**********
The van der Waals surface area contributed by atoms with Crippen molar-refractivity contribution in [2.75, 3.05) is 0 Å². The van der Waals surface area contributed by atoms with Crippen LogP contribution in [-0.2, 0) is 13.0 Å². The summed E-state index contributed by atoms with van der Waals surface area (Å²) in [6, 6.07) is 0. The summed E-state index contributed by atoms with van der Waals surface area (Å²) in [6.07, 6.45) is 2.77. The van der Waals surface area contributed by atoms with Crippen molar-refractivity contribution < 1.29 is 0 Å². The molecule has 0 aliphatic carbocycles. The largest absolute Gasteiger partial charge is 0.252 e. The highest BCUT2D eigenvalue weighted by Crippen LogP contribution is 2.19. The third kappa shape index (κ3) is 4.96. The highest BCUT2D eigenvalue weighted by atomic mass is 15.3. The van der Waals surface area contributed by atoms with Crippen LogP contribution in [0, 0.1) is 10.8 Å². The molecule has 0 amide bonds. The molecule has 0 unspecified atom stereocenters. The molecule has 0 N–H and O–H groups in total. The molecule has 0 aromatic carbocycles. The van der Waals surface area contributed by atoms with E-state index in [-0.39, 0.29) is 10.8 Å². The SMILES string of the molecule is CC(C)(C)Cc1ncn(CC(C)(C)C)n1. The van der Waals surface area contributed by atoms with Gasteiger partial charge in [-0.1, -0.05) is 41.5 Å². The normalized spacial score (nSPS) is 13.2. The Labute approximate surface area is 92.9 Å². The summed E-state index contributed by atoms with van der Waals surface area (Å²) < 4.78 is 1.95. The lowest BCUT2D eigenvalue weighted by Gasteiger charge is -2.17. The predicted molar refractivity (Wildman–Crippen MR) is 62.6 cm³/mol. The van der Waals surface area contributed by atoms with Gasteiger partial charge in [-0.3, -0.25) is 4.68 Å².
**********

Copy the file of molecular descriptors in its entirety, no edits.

The van der Waals surface area contributed by atoms with Crippen molar-refractivity contribution in [2.75, 3.05) is 0 Å². The van der Waals surface area contributed by atoms with Crippen LogP contribution in [-0.2, 0) is 13.0 Å². The summed E-state index contributed by atoms with van der Waals surface area (Å²) in [6, 6.07) is 0. The summed E-state index contributed by atoms with van der Waals surface area (Å²) in [6.07, 6.45) is 2.77. The van der Waals surface area contributed by atoms with Crippen molar-refractivity contribution < 1.29 is 0 Å². The molecule has 0 aliphatic carbocycles. The largest absolute Gasteiger partial charge is 0.252 e. The highest BCUT2D eigenvalue weighted by Crippen LogP contribution is 2.19. The third kappa shape index (κ3) is 4.96. The highest BCUT2D eigenvalue weighted by atomic mass is 15.3. The van der Waals surface area contributed by atoms with Crippen LogP contribution in [0, 0.1) is 10.8 Å². The molecule has 0 amide bonds. The molecule has 0 unspecified atom stereocenters. The molecule has 0 N–H and O–H groups in total. The molecule has 0 aromatic carbocycles. The van der Waals surface area contributed by atoms with E-state index in [-0.39, 0.29) is 10.8 Å². The SMILES string of the molecule is CC(C)(C)Cc1ncn(CC(C)(C)C)n1. The van der Waals surface area contributed by atoms with Gasteiger partial charge in [-0.1, -0.05) is 41.5 Å². The normalized spacial score (nSPS) is 13.2. The Labute approximate surface area is 92.9 Å². The summed E-state index contributed by atoms with van der Waals surface area (Å²) < 4.78 is 1.95. The lowest BCUT2D eigenvalue weighted by Gasteiger charge is -2.17. The predicted molar refractivity (Wildman–Crippen MR) is 62.6 cm³/mol. The van der Waals surface area contributed by atoms with Gasteiger partial charge in [-0.3, -0.25) is 4.68 Å².